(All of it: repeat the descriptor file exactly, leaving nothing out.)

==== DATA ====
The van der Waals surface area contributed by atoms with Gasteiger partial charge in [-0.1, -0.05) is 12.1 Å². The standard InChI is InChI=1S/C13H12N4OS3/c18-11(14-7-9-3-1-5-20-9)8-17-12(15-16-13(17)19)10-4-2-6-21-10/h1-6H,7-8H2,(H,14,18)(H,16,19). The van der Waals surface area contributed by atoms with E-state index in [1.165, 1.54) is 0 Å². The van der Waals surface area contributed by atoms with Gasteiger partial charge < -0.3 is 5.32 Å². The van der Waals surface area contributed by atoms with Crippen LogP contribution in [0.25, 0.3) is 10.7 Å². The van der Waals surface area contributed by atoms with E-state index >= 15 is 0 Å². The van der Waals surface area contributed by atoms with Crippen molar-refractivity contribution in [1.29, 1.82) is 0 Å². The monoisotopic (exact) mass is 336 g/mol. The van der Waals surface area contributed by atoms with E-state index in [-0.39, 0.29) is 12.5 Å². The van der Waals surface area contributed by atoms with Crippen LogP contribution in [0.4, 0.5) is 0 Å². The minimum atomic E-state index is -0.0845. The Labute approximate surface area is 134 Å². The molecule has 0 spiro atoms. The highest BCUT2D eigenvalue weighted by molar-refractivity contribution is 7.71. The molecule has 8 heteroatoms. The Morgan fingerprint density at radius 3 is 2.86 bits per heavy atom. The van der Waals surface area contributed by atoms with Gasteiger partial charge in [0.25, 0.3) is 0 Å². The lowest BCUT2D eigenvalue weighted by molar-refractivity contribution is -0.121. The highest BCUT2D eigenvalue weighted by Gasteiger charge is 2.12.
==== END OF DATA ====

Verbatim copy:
The van der Waals surface area contributed by atoms with Gasteiger partial charge in [-0.1, -0.05) is 12.1 Å². The standard InChI is InChI=1S/C13H12N4OS3/c18-11(14-7-9-3-1-5-20-9)8-17-12(15-16-13(17)19)10-4-2-6-21-10/h1-6H,7-8H2,(H,14,18)(H,16,19). The van der Waals surface area contributed by atoms with E-state index in [1.165, 1.54) is 0 Å². The van der Waals surface area contributed by atoms with Gasteiger partial charge < -0.3 is 5.32 Å². The van der Waals surface area contributed by atoms with Crippen LogP contribution in [0.25, 0.3) is 10.7 Å². The van der Waals surface area contributed by atoms with E-state index >= 15 is 0 Å². The van der Waals surface area contributed by atoms with Crippen molar-refractivity contribution in [1.29, 1.82) is 0 Å². The monoisotopic (exact) mass is 336 g/mol. The van der Waals surface area contributed by atoms with E-state index in [-0.39, 0.29) is 12.5 Å². The van der Waals surface area contributed by atoms with Crippen LogP contribution in [0.4, 0.5) is 0 Å². The minimum atomic E-state index is -0.0845. The Labute approximate surface area is 134 Å². The molecule has 0 spiro atoms. The highest BCUT2D eigenvalue weighted by molar-refractivity contribution is 7.71. The molecule has 8 heteroatoms. The Morgan fingerprint density at radius 3 is 2.86 bits per heavy atom. The van der Waals surface area contributed by atoms with Gasteiger partial charge in [0.25, 0.3) is 0 Å². The lowest BCUT2D eigenvalue weighted by molar-refractivity contribution is -0.121. The highest BCUT2D eigenvalue weighted by Gasteiger charge is 2.12.